2. Align IT and business.

OK, so customer demands are changing and you need to be able to adjust for that—does your executive team include consideration of customer needs in their business strategy? Is the business aligned with IT?

Let’s say your executive mandate is to provide cloud services in rapid fashion. You may build a team based on the Cloud Center of Excellence (CCOE), but it won’t really matter if its public, private, or hybrid cloud—what matters is that IT is taking the vision of the executive team and realizing it with technology. Your business transformation must be aligned with the directives of the business to realize proper business outcomes.

This is why iteration is so important to transformation. Many companies request a 36-month roadmap to their transformation--but how will these technologies develop three years from now and impact your business? There are so many unknowns when you embark on a transformation and you need to be able to respond to what you find during that transformation, rather than stick to a plan set in stone. A large foundation of your mandate will be to constantly re-align the transformation with the desired business goals, even as the technology changes over time.


3. Laser-focus on one thing you do really well.

Many specialized businesses today have exposed a chink in the armor of big companies that provide so many services— a specialized business is laser-focused on providing one service and doing it really well--even better--than anyone else.

We have witnessed the consumer moving away from buying services from a single conglomerate. No longer is the big cable company contract the standard; now we engage Netflix, Hulu, or Amazon Prime because they specialize in their markets and provide better service than the large corporations. Consumers can choose the services they want, individualize their choices, and engage strategically with the businesses that do it best. Your company may want to follow this lead, define a niche, and settle in for market dominance.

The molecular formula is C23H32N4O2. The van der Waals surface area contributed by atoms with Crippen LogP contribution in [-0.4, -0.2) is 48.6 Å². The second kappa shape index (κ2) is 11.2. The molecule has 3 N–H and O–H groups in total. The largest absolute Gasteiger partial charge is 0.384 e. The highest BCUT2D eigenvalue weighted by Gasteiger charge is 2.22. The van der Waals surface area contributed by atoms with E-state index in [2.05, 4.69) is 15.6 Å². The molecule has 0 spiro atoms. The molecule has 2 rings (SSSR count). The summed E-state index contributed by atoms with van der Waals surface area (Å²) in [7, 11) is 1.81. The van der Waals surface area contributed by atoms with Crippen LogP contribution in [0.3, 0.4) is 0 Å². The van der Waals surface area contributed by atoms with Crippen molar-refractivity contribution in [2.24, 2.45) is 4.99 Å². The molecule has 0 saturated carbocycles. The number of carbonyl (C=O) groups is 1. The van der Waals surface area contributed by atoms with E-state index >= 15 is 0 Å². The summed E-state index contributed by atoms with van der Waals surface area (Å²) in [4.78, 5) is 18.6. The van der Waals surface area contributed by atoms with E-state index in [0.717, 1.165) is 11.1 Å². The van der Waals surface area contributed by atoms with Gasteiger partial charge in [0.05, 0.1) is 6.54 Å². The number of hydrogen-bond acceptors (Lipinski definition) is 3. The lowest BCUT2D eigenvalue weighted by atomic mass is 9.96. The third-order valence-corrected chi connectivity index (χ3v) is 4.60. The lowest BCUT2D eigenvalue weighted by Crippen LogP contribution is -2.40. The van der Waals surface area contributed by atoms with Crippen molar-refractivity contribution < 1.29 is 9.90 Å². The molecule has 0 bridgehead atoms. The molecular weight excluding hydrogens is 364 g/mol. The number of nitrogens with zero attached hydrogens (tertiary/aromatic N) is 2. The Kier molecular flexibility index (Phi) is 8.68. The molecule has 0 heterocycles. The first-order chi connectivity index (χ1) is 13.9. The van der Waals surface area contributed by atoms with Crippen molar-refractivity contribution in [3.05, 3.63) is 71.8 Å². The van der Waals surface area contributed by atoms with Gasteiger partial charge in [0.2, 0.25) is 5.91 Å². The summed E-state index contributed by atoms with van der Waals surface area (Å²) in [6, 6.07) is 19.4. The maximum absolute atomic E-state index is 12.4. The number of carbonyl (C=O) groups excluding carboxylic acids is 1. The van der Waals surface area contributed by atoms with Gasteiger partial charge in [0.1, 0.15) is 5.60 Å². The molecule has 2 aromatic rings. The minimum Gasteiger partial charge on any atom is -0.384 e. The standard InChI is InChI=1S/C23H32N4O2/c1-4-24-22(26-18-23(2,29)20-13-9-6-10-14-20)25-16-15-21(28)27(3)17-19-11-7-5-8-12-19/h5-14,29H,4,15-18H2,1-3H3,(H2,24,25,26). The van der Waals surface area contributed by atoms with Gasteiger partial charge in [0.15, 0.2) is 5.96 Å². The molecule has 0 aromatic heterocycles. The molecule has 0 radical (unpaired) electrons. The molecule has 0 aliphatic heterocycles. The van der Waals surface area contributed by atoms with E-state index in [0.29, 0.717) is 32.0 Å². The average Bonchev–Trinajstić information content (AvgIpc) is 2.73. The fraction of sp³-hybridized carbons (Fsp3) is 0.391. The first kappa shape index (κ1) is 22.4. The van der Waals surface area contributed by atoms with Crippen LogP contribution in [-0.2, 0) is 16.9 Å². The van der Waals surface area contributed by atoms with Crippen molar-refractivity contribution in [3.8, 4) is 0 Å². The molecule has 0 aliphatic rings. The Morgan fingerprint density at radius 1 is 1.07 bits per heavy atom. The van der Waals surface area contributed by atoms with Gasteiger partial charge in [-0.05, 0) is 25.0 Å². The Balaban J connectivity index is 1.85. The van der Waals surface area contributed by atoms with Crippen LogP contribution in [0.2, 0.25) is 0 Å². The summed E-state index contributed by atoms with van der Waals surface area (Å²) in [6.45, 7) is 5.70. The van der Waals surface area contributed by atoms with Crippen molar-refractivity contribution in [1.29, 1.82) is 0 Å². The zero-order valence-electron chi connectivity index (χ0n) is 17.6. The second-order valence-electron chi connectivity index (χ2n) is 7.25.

4. Lead with a Tiger Team—and make it a brilliant one.

Business transformation requires 1. smart people and 2. empowering smart people to make decisions. This doesn’t mean gathering every smart person in your enterprise into one room to undertake a business transformation—you would most likely undertake a giant mess of differing opinions.

Instead, select a Tiger Team of excellence to engage in a broader conversation that requires the cooperation of organizational units across the entire enterprise. This Tiger Team should consist of one or two experts from each group: Development, Infrastructure, Business, Procurement, Operations, and Security. This is also known as a “pizza team”--a team small enough to be fed with two pizzas.

The Tiger Team must be empowered to make decisions without the interference of bureaucracy or siloed concerns. The team can then determine where and how to begin the transformation: start with a smaller iteration, experiment, fail fast (more on this idea below), see what works and what doesn’t, and then scale up the projects from there.  This represents a new kind of leadership based on trusting the brilliant people in your enterprise to make decisions and innovate. Entrust your Tiger team to become the change agents steering your transformation. Steve Jobs said it best: